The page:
Civil War: Glenfiddich House, meeting place of Lee and his generals

While General Robert E. Lee was recuperating from a fall from Traveller, he met with his generals to plot the Battle of Sharpsburg. Photo: Glenfiddich House, once called Harrison House, in Leesburg, Va.

VIENNA, Va., August 23, 2013 — Many people think of Leesburg, Va., only as the nearest large town to the familiar Balls Bluff battle area, where the Potomac River ran red with the blood of Yankee soldiers foolhardy enough to have tried to climb up its banks.

However, when driving through Leesburg, be sure to swing down North King Street, which will take you to a famous house made from three sections, which at one time hosted a meeting of some of the most famous Confederate generals of the Civil War. Now known as Glenfiddich, which in Gaelic means valley of the deer, it is a word better known to most people as a brand of Scotch whiskey.

Once a beautiful antebellum home called Harrison Hall, Glenfiddich now operates as a sort of corporate retreat center, with an ambience that spans 1860s up to almost modern and office-like, as the people coming there now have more curren things on their minds. Originally in its Harrison Hall days, during the Civil War it served as a hospital for wounded and ill Confederate soldiers. One was Mississippi Col. E. R. Burt who lingered there for four days and then died of wounds sustained at Ball’s Bluff, a few miles away.

General Lee aboard his famous horse, Traveller

However, on September 5, 1862, it was a significant meeting place for General Robert E. Lee, who was recuperating from injuries to hands and wrists following a fall from the famous Traveller, and some of his more important generals, such as J.E.B. Stuart, James Longstreet and Gen. Thomas J. “Stonewall” Jackson.

They were there to make the final preparatory plans for Lee’s invasion into Maryland, culminating in the blood bath that was the Battle of Sharpsburg, or Antietam as it is known in the North.

Lee rode in an ambulance into town the day before, being unable to sit a horse due to his injuries. While there, a local physician, one Samuel Jackson, who lived next door, treated his hands. The same day he quietly visited with Private Robert Lee of the Rockbridge Artillery, escorted by two young daughters of that household. Lee’s big gray, Traveller, was stabled comfortably behind the house during the several days the generals were there.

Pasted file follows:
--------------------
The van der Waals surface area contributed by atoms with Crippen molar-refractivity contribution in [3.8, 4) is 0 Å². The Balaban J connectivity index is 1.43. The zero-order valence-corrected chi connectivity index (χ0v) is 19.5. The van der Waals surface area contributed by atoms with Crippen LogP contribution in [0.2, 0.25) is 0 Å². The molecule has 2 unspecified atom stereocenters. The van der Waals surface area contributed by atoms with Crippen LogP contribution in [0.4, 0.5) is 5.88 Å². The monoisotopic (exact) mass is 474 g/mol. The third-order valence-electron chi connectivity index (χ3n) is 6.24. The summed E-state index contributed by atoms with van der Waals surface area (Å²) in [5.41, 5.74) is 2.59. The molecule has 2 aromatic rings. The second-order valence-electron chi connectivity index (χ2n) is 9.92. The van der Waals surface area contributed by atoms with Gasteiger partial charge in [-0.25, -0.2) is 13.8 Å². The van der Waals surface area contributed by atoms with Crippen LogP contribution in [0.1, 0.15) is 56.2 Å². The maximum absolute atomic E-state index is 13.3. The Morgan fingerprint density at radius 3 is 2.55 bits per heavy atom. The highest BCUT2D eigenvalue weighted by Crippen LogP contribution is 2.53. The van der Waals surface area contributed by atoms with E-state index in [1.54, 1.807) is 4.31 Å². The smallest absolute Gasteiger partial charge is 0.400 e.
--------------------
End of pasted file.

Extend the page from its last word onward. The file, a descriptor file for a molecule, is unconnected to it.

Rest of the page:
Lee’s arrival was celebrated by the townspeople, who greeted the 5,000 troops accompanying him with complete devotion. Even the newspaper of Charleston, S.C., the Daily Courier, stated that “the doorways and curbstones are like living bouquets of beauty — everything that wears a crinoline or a pretty face is out,” said writer Felix de Fontaine.

Harrison Hall dining room Photo: Linda Nezbeth

Nearby was the home of one John Janney, who had served as president of the Virginia Secession Committee in 1861. Janney was a wise man; even though he had voted against secession of the Old Dominion, it was he who handed the sword of command to General Robert E. Lee.

Noted Civil War artist, Mort Kunstler, painted the excellent rendition of Lee and his generals meeting a Harrison Hall. Lee is depicted still wearing the bandages on one wrist from his fall, and painting included Gen. Lewis Armistead, famous for his leadership at Gettysburg, in the grouping.

The meeting apparently went on for some time, and doubtless should have gone on longer, if we can rely on history as a barometer of the outcome. The Battle of Sharpsburg or Antietam has come down in history as one of the bloodiest days in history, definitely the bloodiest in the Civil War that fall morning of September 17, 1862. 

A total of 127,160 young men were engaged, 75,316 wearing the Union blue and 51,844 in Confederate gray.   When the battle ended, over 4,000 lay dead, with countless others wounded and missing. The Confederates lost more men than the Union, although McClellan missed a bet by not chasing Lee’s retreating men for a full victory. And the defeat ruined Lee’s attempt to move into Union territory.

Forever will the names of the Dunker Church, of Farmer Miller’s cornfield, and especially Bloody Lane be engraved upon the memories of all those who fought there, as well as those who studied it in later years.

A footnote to history: In the ensuing years, the big old house has been renovated somewhat and is now on the market for $4.5 million, an extraordinarily high and unrealistic price in the small, quaint town of Leesburg.

Read more of Martha’s columns at The Civil War at the Communities at the Washington Times. Follow her on Face Book or LinkedIn at Martha Boltz, and by email at   

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Martha M. Boltz

Martha Boltz is a frequent contributor  to the long running Civil War features in The Washington Times America At War feature in the print and online editions. She has been a regular contributor to the original Civil War Page and its successor page since 1994, and is a civil war buff, historian, and writer. "Someone said that if we don't learn about the past, we are condemned to repeat it," she said, "and there are lessons of all sorts inherent in this bloody four-year period of our country's history."  She is a member of several heritage and lineage groups, as well as the Montgomery County Civil War Round Table. Her standing invitation is, "come on down - check the blog - send me your comments and let's have fun with its history and maybe learn something at the same time."


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